Opposition to Lisbon Treaty surfaces in Germany
Treaty of Lisbon: Treaty for Dictatorship
I would like to discuss a great danger, which has been hardly been taken up by the press at all: the new European Treaty, or the Treaty of Lisbon. This is something that, in a certain way, was already rejected in May 2005, when the [European] Constitution was voted down in referendums in France and the Netherlands, with a completely clear "No," because they already clearly understood the effects of the euro on living standards, unemployment, and the rate of price increases.
But what is now occurring—and I must really ask you to take this seriously, because this represents an unbelievable danger—is that on Dec. 13,  at the EU Summit in Lisbon, this same treaty, in the form of a Constitutional Treaty, thus no longer as a constitution, but rather only as a treaty, was decided upon in a disguised form by the European governments. And indeed, this text has up to now not been printed in German—what an absurdity!—and it is completely unreadable and completely unclear. It exists, as stated, up to now only in the form of the old Constitution, which has been rejected, as well as in the Amending Law, where for example it reads: "In Article 15, section 5, subdivision 7, the following word is replaced by this and that." Then further "in paragraph 35, section 5, subdivision such and such, this and that is replaced by that and the other."
That means: for the 400 regulations enunciated here, a journalist, citizen, or parliamentarian would practically have to sit down and place, on the one side, the European Constitutional Treaty, and on the other side these formulations, and then map them against each other, in order to understand this. And it is entirely, of course, in legal terminology, which most people do not understand. That is, in my view, the actual intention of the authors, who want this treaty forced through without debate and without commotion; and if it were indeed rammed through, it would have catastrophic consequences for Europe.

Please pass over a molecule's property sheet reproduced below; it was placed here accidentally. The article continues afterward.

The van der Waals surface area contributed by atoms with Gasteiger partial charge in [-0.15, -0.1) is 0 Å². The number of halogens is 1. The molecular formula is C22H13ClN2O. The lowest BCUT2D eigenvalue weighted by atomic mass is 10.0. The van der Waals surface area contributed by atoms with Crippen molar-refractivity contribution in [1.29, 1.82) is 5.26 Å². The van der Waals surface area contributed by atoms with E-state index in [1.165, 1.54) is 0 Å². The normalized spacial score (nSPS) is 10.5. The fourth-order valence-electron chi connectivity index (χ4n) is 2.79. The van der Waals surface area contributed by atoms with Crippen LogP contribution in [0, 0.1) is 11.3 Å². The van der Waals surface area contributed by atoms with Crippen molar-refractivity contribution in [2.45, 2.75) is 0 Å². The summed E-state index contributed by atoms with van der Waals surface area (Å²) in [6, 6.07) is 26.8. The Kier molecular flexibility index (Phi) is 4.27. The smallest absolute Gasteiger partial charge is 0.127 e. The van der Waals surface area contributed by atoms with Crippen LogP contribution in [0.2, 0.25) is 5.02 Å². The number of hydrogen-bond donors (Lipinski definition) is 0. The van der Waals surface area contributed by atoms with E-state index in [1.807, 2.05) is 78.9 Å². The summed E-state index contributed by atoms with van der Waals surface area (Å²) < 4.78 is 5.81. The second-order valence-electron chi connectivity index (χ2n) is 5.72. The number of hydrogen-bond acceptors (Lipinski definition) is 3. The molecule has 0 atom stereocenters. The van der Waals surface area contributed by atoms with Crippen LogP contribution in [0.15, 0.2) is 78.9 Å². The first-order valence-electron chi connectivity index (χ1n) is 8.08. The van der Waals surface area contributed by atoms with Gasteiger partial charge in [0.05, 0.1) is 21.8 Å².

Already the Maastricht Treaty and the Amsterdam Treaty and the Stability pact have practically created a corset for the European states, which—as can be seen with the euro—actually means not only that the national governments no longer have sovereignty over their own currencies, that there is no "lender of last resort" in Europe—which is not so problematic, if everything is running normally, but if a real banking crisis occurs, as we have now, then the Bundesbank and the BaFin are ostensibly the "lenders of last resort," but they have no sovereignty over the euro, and [European Central Bank head] Mr. Trichet said quite clearly, at a press conference: "That is not in our interest. We are not in charge of national bailout packages." Here is a real loophole in the law, which now already exists. What is now about to occur with the Treaty of Lisbon, is a massive obstruction of democracy, constitutional legality, and sovereignty. For what would occur with this treaty, if it were ratified, is that constitutional sovereignty would devolve to the European Council; the European Parliament would no longer have to agree to anything, but would only listen—to say nothing of the national parliaments.
This is thus, in reality, a constitution for dictatorship, which no longer maintains the pretense of a democratic process, and where a bureaucracy, which does not have to be elected democratically, makes the decisions.